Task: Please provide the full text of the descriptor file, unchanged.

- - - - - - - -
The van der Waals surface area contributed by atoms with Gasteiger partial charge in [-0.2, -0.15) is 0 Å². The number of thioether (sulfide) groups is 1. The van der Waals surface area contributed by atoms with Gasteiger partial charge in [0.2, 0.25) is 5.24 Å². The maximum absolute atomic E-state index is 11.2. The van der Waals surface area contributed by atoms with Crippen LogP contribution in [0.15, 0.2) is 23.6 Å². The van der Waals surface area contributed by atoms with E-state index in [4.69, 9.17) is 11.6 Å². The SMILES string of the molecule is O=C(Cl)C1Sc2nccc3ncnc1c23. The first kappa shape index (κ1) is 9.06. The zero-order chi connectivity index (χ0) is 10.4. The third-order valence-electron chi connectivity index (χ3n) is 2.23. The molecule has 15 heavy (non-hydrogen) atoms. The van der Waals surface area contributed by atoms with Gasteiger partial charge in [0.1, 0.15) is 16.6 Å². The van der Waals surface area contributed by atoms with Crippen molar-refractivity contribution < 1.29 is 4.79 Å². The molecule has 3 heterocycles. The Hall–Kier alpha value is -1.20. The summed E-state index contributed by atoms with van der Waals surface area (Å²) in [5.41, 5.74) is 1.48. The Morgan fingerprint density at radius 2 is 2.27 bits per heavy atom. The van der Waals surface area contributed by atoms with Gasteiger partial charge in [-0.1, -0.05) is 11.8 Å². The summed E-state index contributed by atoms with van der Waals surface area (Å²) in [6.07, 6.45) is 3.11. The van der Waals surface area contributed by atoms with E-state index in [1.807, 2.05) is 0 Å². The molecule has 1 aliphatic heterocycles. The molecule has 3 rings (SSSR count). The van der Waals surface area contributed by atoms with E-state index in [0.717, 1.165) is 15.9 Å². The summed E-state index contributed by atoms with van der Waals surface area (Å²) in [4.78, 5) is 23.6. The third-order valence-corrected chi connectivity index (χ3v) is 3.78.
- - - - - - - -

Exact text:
The van der Waals surface area contributed by atoms with Gasteiger partial charge in [-0.2, -0.15) is 0 Å². The number of thioether (sulfide) groups is 1. The van der Waals surface area contributed by atoms with Gasteiger partial charge in [0.2, 0.25) is 5.24 Å². The maximum absolute atomic E-state index is 11.2. The van der Waals surface area contributed by atoms with Crippen LogP contribution in [0.15, 0.2) is 23.6 Å². The van der Waals surface area contributed by atoms with E-state index in [4.69, 9.17) is 11.6 Å². The SMILES string of the molecule is O=C(Cl)C1Sc2nccc3ncnc1c23. The first kappa shape index (κ1) is 9.06. The zero-order chi connectivity index (χ0) is 10.4. The third-order valence-electron chi connectivity index (χ3n) is 2.23. The molecule has 15 heavy (non-hydrogen) atoms. The van der Waals surface area contributed by atoms with Gasteiger partial charge in [0.1, 0.15) is 16.6 Å². The van der Waals surface area contributed by atoms with Crippen molar-refractivity contribution < 1.29 is 4.79 Å². The molecule has 3 heterocycles. The Hall–Kier alpha value is -1.20. The summed E-state index contributed by atoms with van der Waals surface area (Å²) in [5.41, 5.74) is 1.48. The Morgan fingerprint density at radius 2 is 2.27 bits per heavy atom. The van der Waals surface area contributed by atoms with Gasteiger partial charge in [-0.1, -0.05) is 11.8 Å². The summed E-state index contributed by atoms with van der Waals surface area (Å²) in [6.07, 6.45) is 3.11. The van der Waals surface area contributed by atoms with E-state index in [1.807, 2.05) is 0 Å². The molecule has 1 aliphatic heterocycles. The molecule has 3 rings (SSSR count). The van der Waals surface area contributed by atoms with E-state index in [0.717, 1.165) is 15.9 Å². The summed E-state index contributed by atoms with van der Waals surface area (Å²) in [4.78, 5) is 23.6. The third-order valence-corrected chi connectivity index (χ3v) is 3.78.